Hunting for 20GB of missing disk space where the usual culprits turned out to be innocent...
The server in question is an Azure VM running CentOS 7 that does
batch processing of large log files.
Logs are streamed to the box via
rsyslogd, processed, then archived as
hourly compressed files courtesy of logrotate.
All very straight forward stuff.
I’d seen that the available disk space had started to go down dramatically. Usually the machine runs with well over 50% disk free and has a very predictable disk usage pattern, but now it was eating through the available buffer space at an alarming rate.
df showed me a couple of GBs free when we’d typically have
$ df -h Filesystem Size Used Avail Use% Mounted on devtmpfs 1.7G 0 1.7G 0% /dev tmpfs 1.7G 0 1.7G 0% /dev/shm tmpfs 1.7G 968K 1.7G 1% /run tmpfs 1.7G 0 1.7G 0% /sys/fs/cgroup /dev/sda2 30G 27.8G 2.1G 94% / <-- unexpected! /dev/sda1 497M 64M 433M 13% /boot /dev/sdb1 50G 4G 44G 8% /mnt/resource tmpfs 345M 0 345M 0% /run/user/1002
Next I ran
du over the root directory and
ordered the result by large entries, e.g.
du -chs /* | sort -h. I had perhaps
expected to find some large set of log files copied out to a user
directory or similar. That
didn’t happen, instead
du gave me a total disk used of 8GB.
A little discrepancy is expected, but a 20GB gap is not.
It is not completely unexpected to find the results of
du don’t match. You might think
df/disk-free should complement
du/disk-used, and they sort of do, but they
coming at values in different ways.
- df shows the blocks allocated in the entire file system, including inodes and other meta data.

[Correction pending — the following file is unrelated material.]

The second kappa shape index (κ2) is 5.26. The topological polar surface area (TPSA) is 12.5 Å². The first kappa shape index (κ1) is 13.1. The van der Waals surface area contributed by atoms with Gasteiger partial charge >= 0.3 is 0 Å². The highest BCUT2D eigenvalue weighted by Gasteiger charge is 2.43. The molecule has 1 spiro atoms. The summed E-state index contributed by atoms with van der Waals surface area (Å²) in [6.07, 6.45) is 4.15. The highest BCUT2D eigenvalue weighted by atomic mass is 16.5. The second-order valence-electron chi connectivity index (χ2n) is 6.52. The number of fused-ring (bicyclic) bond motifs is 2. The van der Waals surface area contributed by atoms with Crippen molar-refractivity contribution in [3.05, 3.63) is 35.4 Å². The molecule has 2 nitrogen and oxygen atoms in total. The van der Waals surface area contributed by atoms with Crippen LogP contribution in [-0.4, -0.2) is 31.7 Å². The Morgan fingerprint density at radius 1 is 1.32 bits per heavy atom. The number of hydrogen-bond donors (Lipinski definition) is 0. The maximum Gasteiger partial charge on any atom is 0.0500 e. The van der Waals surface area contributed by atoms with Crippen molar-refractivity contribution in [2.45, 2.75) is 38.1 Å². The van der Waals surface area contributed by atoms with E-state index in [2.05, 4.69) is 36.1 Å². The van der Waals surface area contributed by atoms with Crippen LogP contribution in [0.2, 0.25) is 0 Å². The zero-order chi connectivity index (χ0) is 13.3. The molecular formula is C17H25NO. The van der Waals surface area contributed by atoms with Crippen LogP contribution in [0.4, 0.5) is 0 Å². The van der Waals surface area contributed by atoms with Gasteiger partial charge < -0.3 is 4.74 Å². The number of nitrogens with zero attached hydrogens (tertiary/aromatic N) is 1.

- du shows the blocks actually allocated to an individual file.
One typical reason for the discrepancy is one or more processes hanging
on to file handles that are attached to deleted files. You can easily
confirm this with
lsof. The fix is often a process restart (or sending a suitable signal)
to whichever process has the handle…
$ lsof | grep deleted $
However that is not our issue this time.
Where else can disk space go?
Clutching at straws a little, I wondered if the disk was very fragmented, although to lose multi GBs of space seemed a big stretch. I also don’t think I have ever had to defrag an XFS file system, but a bad plan is better than no plan, indeed this proved true here as it pointed me in the right direction.
xfs_fsr is the tool required.
Running this threw an error
about a file too large to move after a couple of minutes. The error listed
the large file’s inode number and size. The size was around 20GB. Suspicious…
xfs_fsr works by copying files to new (disk) locations, so this
error makes sense when our total disk is only 30GB. It also tells us that we
really do have a very large file somewhere.
Trying to go from the inode to the file path proved unsuccessful:
$ find / -xdev -inum 17313616 $
Accidentally Hiding Data
To recap so far:
- We don’t have any deleted files still being used.
- We do appear to have an inaccessible large file with an inode we can’t convert to a file path.
Searching a little online for some pointers I came across an interesting
forum post about disk mounts that can obscure other file locations.
That’s an interesting idea.